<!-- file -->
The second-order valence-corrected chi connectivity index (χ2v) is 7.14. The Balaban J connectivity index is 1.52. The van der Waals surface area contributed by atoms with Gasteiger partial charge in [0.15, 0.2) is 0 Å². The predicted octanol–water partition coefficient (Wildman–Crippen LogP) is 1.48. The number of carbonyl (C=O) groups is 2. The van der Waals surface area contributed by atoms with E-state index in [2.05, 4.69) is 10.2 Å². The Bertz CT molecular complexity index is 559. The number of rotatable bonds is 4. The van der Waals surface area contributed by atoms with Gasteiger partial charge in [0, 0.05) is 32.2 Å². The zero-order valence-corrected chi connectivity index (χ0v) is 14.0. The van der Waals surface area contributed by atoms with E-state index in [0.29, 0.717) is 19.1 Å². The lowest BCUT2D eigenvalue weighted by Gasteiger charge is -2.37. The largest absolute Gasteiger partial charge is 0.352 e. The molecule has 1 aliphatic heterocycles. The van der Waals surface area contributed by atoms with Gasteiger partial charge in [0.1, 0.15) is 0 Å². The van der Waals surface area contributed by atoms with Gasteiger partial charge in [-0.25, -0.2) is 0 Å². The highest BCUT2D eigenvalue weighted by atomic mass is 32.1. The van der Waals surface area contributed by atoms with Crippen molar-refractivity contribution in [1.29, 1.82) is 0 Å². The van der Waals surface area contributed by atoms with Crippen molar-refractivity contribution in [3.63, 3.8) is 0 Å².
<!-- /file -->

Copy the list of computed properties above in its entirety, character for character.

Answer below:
The second-order valence-corrected chi connectivity index (χ2v) is 7.14. The Balaban J connectivity index is 1.52. The van der Waals surface area contributed by atoms with Gasteiger partial charge in [0.15, 0.2) is 0 Å². The predicted octanol–water partition coefficient (Wildman–Crippen LogP) is 1.48. The number of carbonyl (C=O) groups is 2. The van der Waals surface area contributed by atoms with E-state index in [2.05, 4.69) is 10.2 Å². The Bertz CT molecular complexity index is 559. The number of rotatable bonds is 4. The van der Waals surface area contributed by atoms with Gasteiger partial charge in [0, 0.05) is 32.2 Å². The zero-order valence-corrected chi connectivity index (χ0v) is 14.0. The van der Waals surface area contributed by atoms with E-state index in [0.29, 0.717) is 19.1 Å². The lowest BCUT2D eigenvalue weighted by Gasteiger charge is -2.37. The largest absolute Gasteiger partial charge is 0.352 e. The molecule has 1 aliphatic heterocycles. The van der Waals surface area contributed by atoms with Gasteiger partial charge in [0.1, 0.15) is 0 Å². The van der Waals surface area contributed by atoms with Gasteiger partial charge in [-0.25, -0.2) is 0 Å². The highest BCUT2D eigenvalue weighted by atomic mass is 32.1. The van der Waals surface area contributed by atoms with Crippen molar-refractivity contribution in [1.29, 1.82) is 0 Å². The van der Waals surface area contributed by atoms with Crippen molar-refractivity contribution in [3.63, 3.8) is 0 Å².